So, the Financial Times reports today that the Robin Hood tax – or Tobin Tax to it’s old chums, may be a ‘stealth tax’.

The argument, which comes from Oxford University’s Mike Devereux, is that banks will just pass the cost of the tax onto their customers. As I see it, it has profound implications.

What they taught me in first year economics was that, in a competitive market, price is set by supply and demand. If something costs more to produce than the price as dictated by supply and demand, then it won’t be sold. Simple. No one agent having influence over price is one of Adam Smith’s five conditions for a competitive market.

However, no market is perfect. In most markets, some companies are big enough players that they do have an influence on price. In many, we have monopolies – which even that loony freemarketeer Milton Freedman says exist “when a specific individual or an enterprise has sufficient control over a particular product or service to determine significantly the terms on which other individuals shall have access to it.” (OK, that’s also the first line of the wikipedia entry).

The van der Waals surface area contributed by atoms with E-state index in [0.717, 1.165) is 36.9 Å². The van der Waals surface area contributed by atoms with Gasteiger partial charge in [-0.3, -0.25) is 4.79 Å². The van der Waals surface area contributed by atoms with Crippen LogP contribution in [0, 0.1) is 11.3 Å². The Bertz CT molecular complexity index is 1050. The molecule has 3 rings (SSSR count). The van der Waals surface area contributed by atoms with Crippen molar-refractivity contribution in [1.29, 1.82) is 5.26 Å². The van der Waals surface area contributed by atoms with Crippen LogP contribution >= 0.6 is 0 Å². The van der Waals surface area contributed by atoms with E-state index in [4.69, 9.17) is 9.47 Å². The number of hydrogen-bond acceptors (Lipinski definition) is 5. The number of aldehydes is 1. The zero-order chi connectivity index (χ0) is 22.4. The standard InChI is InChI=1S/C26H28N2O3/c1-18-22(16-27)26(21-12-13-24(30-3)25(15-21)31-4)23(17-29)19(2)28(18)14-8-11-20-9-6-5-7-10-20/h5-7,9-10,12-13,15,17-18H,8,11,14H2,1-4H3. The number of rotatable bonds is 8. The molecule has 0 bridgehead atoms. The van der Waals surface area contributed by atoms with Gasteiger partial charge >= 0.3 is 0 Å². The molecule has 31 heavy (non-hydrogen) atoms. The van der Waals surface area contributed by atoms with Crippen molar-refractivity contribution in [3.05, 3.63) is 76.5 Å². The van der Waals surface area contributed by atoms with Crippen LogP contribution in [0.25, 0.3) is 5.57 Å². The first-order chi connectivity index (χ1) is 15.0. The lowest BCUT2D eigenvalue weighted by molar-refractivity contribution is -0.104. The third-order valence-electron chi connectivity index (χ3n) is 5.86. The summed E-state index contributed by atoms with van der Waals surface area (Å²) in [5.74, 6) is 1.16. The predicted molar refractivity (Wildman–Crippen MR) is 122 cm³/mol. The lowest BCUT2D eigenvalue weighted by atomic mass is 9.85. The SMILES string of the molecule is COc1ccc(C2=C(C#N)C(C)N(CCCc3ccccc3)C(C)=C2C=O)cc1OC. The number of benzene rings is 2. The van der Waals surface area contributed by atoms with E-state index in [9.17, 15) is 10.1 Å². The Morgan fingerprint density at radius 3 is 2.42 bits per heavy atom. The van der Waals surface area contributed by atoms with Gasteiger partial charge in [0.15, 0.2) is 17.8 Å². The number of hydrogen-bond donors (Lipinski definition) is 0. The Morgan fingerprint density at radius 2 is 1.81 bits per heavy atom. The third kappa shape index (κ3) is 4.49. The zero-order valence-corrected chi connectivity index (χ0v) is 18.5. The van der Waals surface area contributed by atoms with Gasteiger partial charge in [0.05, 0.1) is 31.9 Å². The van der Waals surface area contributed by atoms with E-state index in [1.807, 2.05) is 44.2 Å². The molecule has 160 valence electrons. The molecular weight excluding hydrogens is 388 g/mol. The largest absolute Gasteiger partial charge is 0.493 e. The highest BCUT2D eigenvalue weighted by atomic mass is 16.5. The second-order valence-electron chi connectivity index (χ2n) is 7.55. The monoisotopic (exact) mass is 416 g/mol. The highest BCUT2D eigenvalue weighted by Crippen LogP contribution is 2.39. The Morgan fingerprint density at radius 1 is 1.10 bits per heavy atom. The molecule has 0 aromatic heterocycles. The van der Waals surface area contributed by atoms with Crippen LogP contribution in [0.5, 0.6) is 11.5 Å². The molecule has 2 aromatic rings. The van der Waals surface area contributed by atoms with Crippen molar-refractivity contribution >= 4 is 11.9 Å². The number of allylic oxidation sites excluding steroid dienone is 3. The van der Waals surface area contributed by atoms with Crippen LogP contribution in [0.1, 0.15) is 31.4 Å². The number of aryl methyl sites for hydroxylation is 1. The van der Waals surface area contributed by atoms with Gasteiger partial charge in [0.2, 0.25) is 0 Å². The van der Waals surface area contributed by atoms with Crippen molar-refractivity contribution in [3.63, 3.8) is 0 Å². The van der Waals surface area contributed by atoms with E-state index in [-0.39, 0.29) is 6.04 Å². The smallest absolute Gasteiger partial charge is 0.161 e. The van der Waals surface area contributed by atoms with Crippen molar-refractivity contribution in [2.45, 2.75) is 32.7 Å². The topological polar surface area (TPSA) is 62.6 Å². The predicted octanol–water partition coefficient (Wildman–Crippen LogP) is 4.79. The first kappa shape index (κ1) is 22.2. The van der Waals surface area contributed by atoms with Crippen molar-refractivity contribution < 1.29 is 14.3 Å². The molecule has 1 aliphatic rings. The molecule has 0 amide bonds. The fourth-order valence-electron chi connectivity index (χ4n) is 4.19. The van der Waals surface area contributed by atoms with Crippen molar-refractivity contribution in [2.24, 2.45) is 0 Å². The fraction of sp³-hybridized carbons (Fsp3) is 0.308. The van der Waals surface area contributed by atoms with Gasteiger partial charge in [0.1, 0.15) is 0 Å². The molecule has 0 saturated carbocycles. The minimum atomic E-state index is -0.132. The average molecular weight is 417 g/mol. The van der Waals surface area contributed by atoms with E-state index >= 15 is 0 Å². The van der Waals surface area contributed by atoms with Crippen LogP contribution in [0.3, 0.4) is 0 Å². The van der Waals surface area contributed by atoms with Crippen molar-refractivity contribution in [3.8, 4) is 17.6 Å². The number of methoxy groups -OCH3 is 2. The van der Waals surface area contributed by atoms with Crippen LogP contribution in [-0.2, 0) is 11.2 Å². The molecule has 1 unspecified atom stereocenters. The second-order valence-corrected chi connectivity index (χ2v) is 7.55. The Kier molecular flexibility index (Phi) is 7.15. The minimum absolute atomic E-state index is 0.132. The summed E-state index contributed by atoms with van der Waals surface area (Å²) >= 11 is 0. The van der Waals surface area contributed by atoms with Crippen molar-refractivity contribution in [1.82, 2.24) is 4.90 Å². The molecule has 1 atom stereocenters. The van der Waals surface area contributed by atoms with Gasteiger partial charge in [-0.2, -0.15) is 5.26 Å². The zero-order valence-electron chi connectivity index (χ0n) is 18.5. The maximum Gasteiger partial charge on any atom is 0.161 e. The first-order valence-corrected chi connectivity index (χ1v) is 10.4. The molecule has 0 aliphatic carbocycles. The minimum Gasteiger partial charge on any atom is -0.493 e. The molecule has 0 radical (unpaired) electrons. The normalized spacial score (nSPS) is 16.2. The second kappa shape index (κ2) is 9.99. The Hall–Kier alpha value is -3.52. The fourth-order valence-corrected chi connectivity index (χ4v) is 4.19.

So, the extent to which a cost is passed on by a company depends on the extent to which the customer can go elsewhere. If the only argument we are going to hear from bankers spin doctors (can you think of anyone less popular?) against the “Robin Hood Tax” is that banks will pass it on to customers, then this means the banks are conseeding an important point. It is not a competitive market. They have monopolistic powers. They must be either broken up, regulated, or taken into some form of pubic ownership.

The second problem with an attempt to stoke worries in this way is that it allows the public to assume that by ‘customers’ they mean us. Of course, the truth is that other big businesses are the major clients that banks have. If the worst outcome of a Tobin tax raising billions to fund action against poverty, climate change, and to support our public services is that big corporations pay a portion of a tiny tax, then, frankly, I don’t see why we didn’t do it years ago. Which I guess is why Greens and friends were campaigning for it, years ago.

Adam Ramsay

About Adam Ramsay

Adam is Co-Editor of Open Democracy UK and a green activist based in Edinburgh. He co-founded Bright Green in 2010.